Tuesday, June 18, 2024

Bicycle resale end times

The end is near.


Sunday, June 16, 2024

Selling your soul to the devil and then begging for a do-over will only make the devil laugh harder.

Electric cars are supposed to be the great savior of the environment, and the next chapter in the story of wheeled transportation. And I suppose if this had come about thoughtfully and carefully, at a measured pace that would allow people and governments to transition sensibly and sustainably, perhaps it would be more widely accepted by — and accessible to — a larger majority of drivers.

Instead, competing types of cars were introduced at lightning speed before the longer mileage issues were worked out, and before there was sufficient infrastructure to support a nationwide transition away from fossil fuels. And as in so many instances of chest-thumping in capitalism, there were buffoons with too much money and too little consideration for the greater good elbowing their way to supremacy.

And this is how we got here:

This is the Tesla Cybertruck, a monstrosity of steel, excess and testosterone unleashed onto an unsuspecting world by Elon Musk, the founder and CEO of Tesla and a whole lot of other things I won’t bother with here.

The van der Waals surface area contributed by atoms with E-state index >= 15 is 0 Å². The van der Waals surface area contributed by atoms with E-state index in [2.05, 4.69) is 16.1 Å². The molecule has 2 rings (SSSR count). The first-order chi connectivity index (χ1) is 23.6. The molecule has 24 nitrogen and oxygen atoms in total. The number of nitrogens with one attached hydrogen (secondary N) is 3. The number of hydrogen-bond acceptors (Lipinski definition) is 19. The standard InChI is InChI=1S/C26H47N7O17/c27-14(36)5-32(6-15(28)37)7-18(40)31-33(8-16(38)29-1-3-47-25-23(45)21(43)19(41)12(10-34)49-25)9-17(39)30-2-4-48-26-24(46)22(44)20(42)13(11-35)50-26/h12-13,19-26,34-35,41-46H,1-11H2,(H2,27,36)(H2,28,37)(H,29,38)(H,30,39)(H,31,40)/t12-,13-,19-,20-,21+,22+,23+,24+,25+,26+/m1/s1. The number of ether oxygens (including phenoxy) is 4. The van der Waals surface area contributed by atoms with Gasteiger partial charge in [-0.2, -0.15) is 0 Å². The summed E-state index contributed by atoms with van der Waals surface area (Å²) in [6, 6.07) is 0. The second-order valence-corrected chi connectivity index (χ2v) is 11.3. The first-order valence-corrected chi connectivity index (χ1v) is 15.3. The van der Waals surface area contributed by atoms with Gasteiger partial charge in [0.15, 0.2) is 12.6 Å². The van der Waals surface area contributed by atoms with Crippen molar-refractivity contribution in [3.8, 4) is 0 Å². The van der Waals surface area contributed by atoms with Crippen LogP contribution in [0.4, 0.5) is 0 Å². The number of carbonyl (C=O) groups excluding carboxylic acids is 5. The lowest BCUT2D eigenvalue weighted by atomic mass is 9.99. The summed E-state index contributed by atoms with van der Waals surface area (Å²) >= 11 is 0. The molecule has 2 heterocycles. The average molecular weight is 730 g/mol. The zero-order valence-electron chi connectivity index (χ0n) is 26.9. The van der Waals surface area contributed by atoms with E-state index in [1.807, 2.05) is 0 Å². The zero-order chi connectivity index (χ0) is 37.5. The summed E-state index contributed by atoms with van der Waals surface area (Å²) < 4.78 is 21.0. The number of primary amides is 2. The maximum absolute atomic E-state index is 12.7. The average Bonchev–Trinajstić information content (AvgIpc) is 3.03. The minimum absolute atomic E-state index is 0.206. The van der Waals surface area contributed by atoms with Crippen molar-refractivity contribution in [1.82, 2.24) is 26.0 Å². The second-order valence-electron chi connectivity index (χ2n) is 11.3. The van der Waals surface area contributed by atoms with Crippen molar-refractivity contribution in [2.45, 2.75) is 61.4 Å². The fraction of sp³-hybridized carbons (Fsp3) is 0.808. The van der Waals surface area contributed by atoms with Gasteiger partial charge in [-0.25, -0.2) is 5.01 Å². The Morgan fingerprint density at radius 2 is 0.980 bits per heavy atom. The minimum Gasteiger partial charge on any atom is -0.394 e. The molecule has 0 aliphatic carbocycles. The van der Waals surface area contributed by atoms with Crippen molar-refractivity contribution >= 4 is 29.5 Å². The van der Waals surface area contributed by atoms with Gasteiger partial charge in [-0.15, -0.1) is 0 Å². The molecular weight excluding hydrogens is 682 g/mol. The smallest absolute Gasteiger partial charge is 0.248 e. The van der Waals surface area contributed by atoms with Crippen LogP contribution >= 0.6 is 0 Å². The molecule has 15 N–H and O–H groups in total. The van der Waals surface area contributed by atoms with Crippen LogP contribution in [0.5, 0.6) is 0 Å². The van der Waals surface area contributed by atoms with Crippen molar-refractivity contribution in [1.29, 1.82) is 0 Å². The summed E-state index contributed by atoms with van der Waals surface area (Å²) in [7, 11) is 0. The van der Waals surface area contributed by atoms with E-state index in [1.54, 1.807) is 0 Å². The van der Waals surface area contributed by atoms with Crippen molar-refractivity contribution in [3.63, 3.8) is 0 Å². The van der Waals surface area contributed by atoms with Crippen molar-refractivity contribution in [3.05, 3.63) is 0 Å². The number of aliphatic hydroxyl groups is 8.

A stainless steel hard-on.
This vehicle retails for between $61,000 and $110,000 before add-ons, making it one of the most expensive consumer vehicles on the market.

But that’s not the most interesting part.

That’s right.

Selling your soul to the devil and then begging for a do-over will only make the devil laugh harder.

If you Google “used Tesla Cybertruck,” you’ll find a number of these behemoths available for sale, used. Either the owners decided they could afford the penalty, or they already know they’ll never buy another Tesla, or more likely, they got in way over their heads.

I have not an ounce of pity for these buyers, or their remorse. If you’re wealthy enough to buy one of these grotesque, offensive hulks, you’re smart enough to read the fine print (or pay someone to do it for you and translate). 

I also feel no pity for Tesla founder Elon Musk, who has shown himself to be a rich, unrepentant oaf and possibly an antisemite, or for anyone employed by Tesla (nobody pointed a gun at you and forced you to choose this clown act as your employer).

Anyone who earns enough to spend his money this way — and I’ve yet to find evidence of a woman buying one of these things — and buys in has drunk a poisonous brew indeed. You think that buying something like this is going to get you into the same club as Musk or Bezos? Nope. You’re just rich guys aping the super-rich, and you can’t keep up. You could do a lot better, so much more truly good stuff, with your money, and you chose to spend it on this? You don’t have enough political juice to persuade state and local governments to make roadways, parking spaces and garages bigger so you can park your hundred thousand dollar Hot Wheels(TM)  Terminator(TM) edition clown car. 

No pity here.

Saturday, June 15, 2024

Coffee Outside 6-15-24: Peninsula Park

I made my way carefully to Peninsula Park for Coffee Outside this morning. The weather was cool and occasionally a little rainy, and I stuck to residential side streets so I could ride slowly and carefully.
Balance issues continue to bother me periodically when I ride, so I tend to keep my rides short and mellow.